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History of Rock and Roll

by: Miss Bria Brekke

History of Rock and Roll MUSC 309

Marketplace > Kansas > Musicology > MUSC 309 > History of Rock and Roll
Miss Bria Brekke
GPA 3.87

Roberta Schwartz

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Roberta Schwartz
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This 7 page Class Notes was uploaded by Miss Bria Brekke on Monday September 7, 2015. The Class Notes belongs to MUSC 309 at Kansas taught by Roberta Schwartz in Fall. Since its upload, it has received 31 views. For similar materials see /class/182441/musc-309-kansas in Musicology at Kansas.


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Date Created: 09/07/15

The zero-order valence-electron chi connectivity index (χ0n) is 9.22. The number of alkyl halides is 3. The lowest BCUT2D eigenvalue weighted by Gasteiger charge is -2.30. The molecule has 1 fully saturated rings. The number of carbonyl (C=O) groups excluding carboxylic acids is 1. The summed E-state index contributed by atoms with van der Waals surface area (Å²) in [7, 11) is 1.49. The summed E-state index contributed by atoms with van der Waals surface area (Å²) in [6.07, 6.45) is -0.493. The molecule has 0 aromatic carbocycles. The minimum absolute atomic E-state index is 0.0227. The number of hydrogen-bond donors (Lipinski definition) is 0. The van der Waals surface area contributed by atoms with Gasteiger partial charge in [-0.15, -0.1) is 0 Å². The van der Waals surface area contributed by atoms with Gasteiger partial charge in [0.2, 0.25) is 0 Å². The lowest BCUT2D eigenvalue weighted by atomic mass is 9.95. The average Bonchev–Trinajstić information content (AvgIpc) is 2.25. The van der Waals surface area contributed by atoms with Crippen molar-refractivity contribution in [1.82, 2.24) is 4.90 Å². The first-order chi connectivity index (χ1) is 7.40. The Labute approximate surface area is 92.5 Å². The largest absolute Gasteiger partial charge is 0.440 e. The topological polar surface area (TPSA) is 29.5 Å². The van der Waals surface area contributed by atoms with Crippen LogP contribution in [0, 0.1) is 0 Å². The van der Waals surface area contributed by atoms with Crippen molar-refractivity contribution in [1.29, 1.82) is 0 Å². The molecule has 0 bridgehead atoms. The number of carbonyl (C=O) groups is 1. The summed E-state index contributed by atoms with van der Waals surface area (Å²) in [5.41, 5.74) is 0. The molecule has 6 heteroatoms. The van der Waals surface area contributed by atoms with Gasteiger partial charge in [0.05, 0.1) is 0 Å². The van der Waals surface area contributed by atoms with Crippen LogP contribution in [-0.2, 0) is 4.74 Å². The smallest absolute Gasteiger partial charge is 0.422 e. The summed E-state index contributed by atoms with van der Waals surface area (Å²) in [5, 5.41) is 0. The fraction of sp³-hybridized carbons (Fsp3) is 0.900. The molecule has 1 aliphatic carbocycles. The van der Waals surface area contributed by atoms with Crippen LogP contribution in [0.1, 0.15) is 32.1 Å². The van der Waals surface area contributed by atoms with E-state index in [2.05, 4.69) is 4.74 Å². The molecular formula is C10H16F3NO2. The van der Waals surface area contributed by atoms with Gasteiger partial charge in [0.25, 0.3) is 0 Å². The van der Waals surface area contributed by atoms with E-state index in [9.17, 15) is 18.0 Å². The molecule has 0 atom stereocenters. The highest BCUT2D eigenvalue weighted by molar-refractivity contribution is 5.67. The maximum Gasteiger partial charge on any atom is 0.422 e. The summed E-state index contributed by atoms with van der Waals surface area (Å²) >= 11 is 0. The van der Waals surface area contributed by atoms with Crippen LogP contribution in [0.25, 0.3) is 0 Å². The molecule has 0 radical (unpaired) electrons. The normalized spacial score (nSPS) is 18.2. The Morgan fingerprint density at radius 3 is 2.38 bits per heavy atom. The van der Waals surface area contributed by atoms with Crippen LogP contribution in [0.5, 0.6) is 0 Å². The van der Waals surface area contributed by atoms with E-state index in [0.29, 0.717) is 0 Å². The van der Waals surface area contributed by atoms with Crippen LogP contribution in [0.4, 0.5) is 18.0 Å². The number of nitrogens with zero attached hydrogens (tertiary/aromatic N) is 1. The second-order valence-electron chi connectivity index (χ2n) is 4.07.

MUSC 309 Lecture 6 Rhythm and Blues 1 RampB background A What is RampB 1 Marketing label a Rhythm and blues records race records b Records primarily by black artists marketed to African American consumers c Billboard changes chart title in 1949 2 Musical meaning a Strongly rhythmic fusion of African American styles b Crossover appeal i Also popular with white audiences ii Hits have potential to cross over to pop country charts c Musical in uences 7 i Gospel ii Swingjazz iii Boogiewoogie iv Country blues V Popular music B Social and Economic Issues of African American society 194555 1 Improved economic status a World War II stimulated economy b More better payingjobs 2 Pace of great migration increases a More migrants from rural south b Blacks concentrated in most areas in urban north 3 Civil Rights movement 1 Brown V Board of Education 1954 ends legal segregation 2 Montgomery bus boycott in 1955 sparks Civil Rights movement 4 Marginally better access to mass media a KFFA in Helena Arkansas becomes first station to broadcast blues in 1941 b 1948 WDIA in Memphis becomes first all black station in US i B B King and Rufus Thomas serve as discjockeys a Radio personalities with own radio shows b Popularity of DJs also drives listenership ii Within 2 weeks 1 station in Memphis a More African American artists appear on network radio 1 RampB Basics A Types 1 Uptempo strongly rhythmic blues 2 Electric blues 3 Gospelin uenced styles 4 Doowop 5 RampB with strong AfroCuban in uences a Instruments b Latin rhythms B The Big Beat of RampB 1 In many RampB styles rhythm becomes more prominent than in past 2 Backbeat a Accents on second and fourth beats of measure b In RampB usually strongly accented c Most often in drums usually snare d Sometimes reinforced with hand claps or snaps 3 Shuf e rhythm a Subdivision of beat as in rock style beat b First note ofpair twice as long as second c Ex swung eighth notes injazz 4 Triplets a Beat divided into three equal parts b Clap a steady beat then subdivide into triplets C The sound of uptempo RampB Rocket 88 1 Jackie Brenston and his Delta Cats a Group led by Ike Turner i Blues musician from Clarksdale Mississippi ii Also worked as talent scout for independent labels in south b Went to Sun records in Memphis to record song about Oldsmobile 88 c Turner s saxophone player Jackie Brenston sang lead on the track d Sam Phillips mistakenly credited Brenston 2 Guitar distortion a On way to studio guitar amp fell of top of the car b Tore the speaker cone part of speaker that vibrates to produce the frequency being amplified c Resulted in distorted fuzzy sound d Phillips liked used on record i Make guitar line more prominent ii Thought it complemented booting sax 3 Honking or booting saxophone i Alto or tenor sax standard part of RampB bands of 40s and 50s ii Preferred tone color honking or booting aa Harsh slightly sharp sound bb Created by overblowing 7 more air than needed cc Tone color a good match for rough gravelly timbre of vocalists 4 Triplets i Common feature of rhythm and blues ii Derived from boogie aa Rhythmic feel common to many African American folk dance styles i Created by alternating quarter long and eighth short notes ii Rather like shuf e rhythm iii Listen for triplets in piano part iv Shuf e rhythm in guitar and triplets complement each other aa Triplets in 44 time 1 2 3 4 XXXXXXXXXXXX bb Shuf e X X X X X X X X III Jump Blues A Descends from swing bands ofthe 30s and 40s 1 Particularly heavily blues in uenced groups like Count Basie 2 Stripped down instrumentation a Two or three horns b Plus percussion section B Add vocalist to the miX 1 Usually male singer with strong blues voice 2 Called quotblues shoutersquot C Songs a miXture of hokum blues jazz and popular music D Uptempo numbers with shuf e rhythms often boogiewoogie feel E Riffbased accompaniments 1 But not as smooth as swing jazz 2 More raucous quothonkingquot sound F Syncopated four or eightbeat rhythms G Lots of showmanship involved H Earliest and most successful of these was Louis Jordan 1 Arguably lSt RampB artist 2 Rhythm and blues one side of blues as evolved after WWII 3 EX Choo choo ch boogie a Fourbeat shuf e rhythm and boogiewoogie walking bass b Entirely riffbased i Permeates entire teXture ii Including melody iii Kind of gimmicky opening saX riff iv Horn riff under verses c Not a 12 bar blues verse and refrain form d Boogie woogie piano solo e Followed by verserefrain f SaX solo built from riffs g Compare to Tight Like That IV Electric blues A New style develops in cities as result of Great Migration 1 New environment social conditions concerns 2 Typical blues venue shifts from small jukes to larger clubs 3 Informed by country blues style a Clear ties to Mississippi Delta blues b Little in uence from commercial music styles 4 Collective performance the norm B Blues band 1 guitar 2 upright bass 3 drummer 4 harmonica or piano 5 Role of each instrument becomes standardized C Characteristics 1 More regular forms than country blues a 12 or 16 bar blues b versechorus blues form c Versechorus blues form where either verse or chorus is a 12bar blues 2 Dense often riffbased texture 3 Strong rhythm section laying in backbeat 4 Electronic ampli cation a Some blues players using electric guitars in early 1930s b Becomes norm after WWII c Requires ampli cation of singer bass and harmonica as well 5 Call and response with vocal like responses from harmonica or guitar D Muddy Waters McKinley Morganfield 1915 1983 1 quotDiscoveredquot in Mississippi in 1941 by Alan LomaX while recording for Library of Congress 2 Moved to Chicago shortly after 3 Major in uence on every blues player since 4 Hoochie Coochie Man a Waters accompanied by piano bass harmonica b Verse i Stop time now almost blues cliche ii Big nasty 1 12 beat riff followed by 2 12 beats for vocals c Chorus i Laid back shuf e rhythm b 8bar blues d dense texture e Multiple rhythmic layers f Hoodoo lyrics i Hoodoo Southern African American folk magic ii Contains some African retentions aa High John the Conqueror root bb Black cat bone cc Mojo V The Latin tinge part 2 New Orleans RampB A AfroCuban in uence surfaces in rhythm and blues in New Orleans B Professor Longhair Roy Head 1 Few major hits 2 But very in uential 7 mentors large number of younger New Orleans musicians 3 Professor Longhair s BluesRhumba a Walking bass b boogiewoogie piano c eight beat shuf e rhythm d quotreversequot clave rhythm or 23 son rhythm i 1 2 3 4 X X X X X ii As opposed to l234l234 X X X X X C Fats Domino 1 Native of New Orleans 2 Very much in uenced by sound of Professor Longhair and Latinin uenced boogiewoogie 3 Signature of many of his songs fast even triplets 4 Thick dense sound particularly in middle register 5 What qualities do you hear in Mardi Gras in New Orleans a Thick texture often polyrhythmic as well b Clave rhythm c l2bar blues form D Bo Diddley by Bo Diddley Elias McDaniel l The Bo Diddley Beat aka hambone rhythm a Compare to clave rhythm b Slight modification but clearly AfroCuban origin c Connected to patting juba i Children s game ii By extension keeping time by patting on parts of body 2 Essentially children s song that is REALLY funky 3 Note the maracas a Latin percussion instrument b Before this rarely used outside of Latin music c Articulates eight beat rock rhythm 4 Accompaniment a single chord 5 Rhythm constitutes main interest of song V Not quite RampB doowop A Background 1 History of quartet singing in African American culture a Important social role in African American life after Civil War b Often attached to barbershops surprised 2 Most visible examples gospel quartets B Doowop or vocal harmony groups 1 Basically gospel vocal quartet sound but with secular lyrics a Important precursors i Mills Brothers ii Ink Spots 2 Mostly urban phenomenon of 40s and 50s 3 Major characteristics a Harmonizing in thirds b Falsetto obbligato 7 requisite high part c Prominent bass singer d Songs are l2bar blues versechorus or AABA form e Emphasis on rhythmic accentuation i Often via scat singing ii Using voice to imitate instruments or percussive sounds iii Also important in bebop 7 newjazz sound of 1940s aa Small ensembles replace big bands bb Melodies convoluted chromatic cc Disjunct melodic lines and wide leaps dd Rhythmically aggressive 4 Frequently crossed over to pop charts often in cover versions a Hit songs rerecorded by a different group b Most often RampB hits covered by white artists a But remake that could be played on pop radio stations b And appeal to mainstream white audience c Often single artist or group did covers of particular RampB artists a Crew Cuts 7 redid Orioles tunes b Most infamous 7 Pat Boone covers of Buddy Holly tunes c Also black groups that covered white pop hits i These often involve new interpretation ii Different arrangements stylistic shifts C Comparing gospel quartets and doowop 1 Compare The Chords Sh Boom to Jesus I 3911 Never Forget 2 Differences a Sh Boom more like pop song b How i Harmonies more compleX than blues but not much ii Melody iii versechorus form not based on blues iv Triplets in background vocals na na na na na na in chorus 3 Similarities a Vocal percussion light b Harmonies in vocals c No significant instrumental accompaniment D Epitome of the slow doowop style Flamingos I Only Have Eyes for You 1 Slow tempo 2 Very much in uenced by pop 3 Triplets in accompaniment 4 Scat singing in riffbased accompaniment doowopchbop 5 Fairly compleX harmonies E Coasters the opposite of most doowop 1 Fair assessment 2 Listen to Young Blood 7 how is it different from ShBoom a Heavy backbeat b Humor c Tells a story d breaks e Faster tempo f More percussive backing vocals VI Gospel in uences in rock and roll A Important component of RampB B Ampli ed by performers with strong gospel backgrounds C Sam Cooke 1 Former lead singer of Soul Stirrers 2 Began recording secular material in 1956 3 Pioneered popgospel style 4 EX You Send Me a Gospel traits i Melismatic ourishes ii Effortless control of full vocal range iii Emotional connection to material soul b Pop i Arrangement aa discreet instrumentals bb white background singers in pop style cc Subdued time keeping D Ray Charles 1 Raised in Florida but in uenced by West Coast RampB pianists like Nat King Cole and Charles Brown 2 Earliest recordings in blues crooner style 3 Moves to New Orleans starts to incorporate gospel in uences a Some early songs essentially secularized gospel b Getting happy feeling 4 What39s gospel in I Gotl Woman Besides that s it s a gospel song a Exuberance 7 getting happy feeling b Vocal melismas c Falsetto range d Gospel shout 5 What s RampBblues a Lyrics about relationship b Stop time c Electric bass d 8 beat rock rhythm on cymbal 6 What about What 61 I Say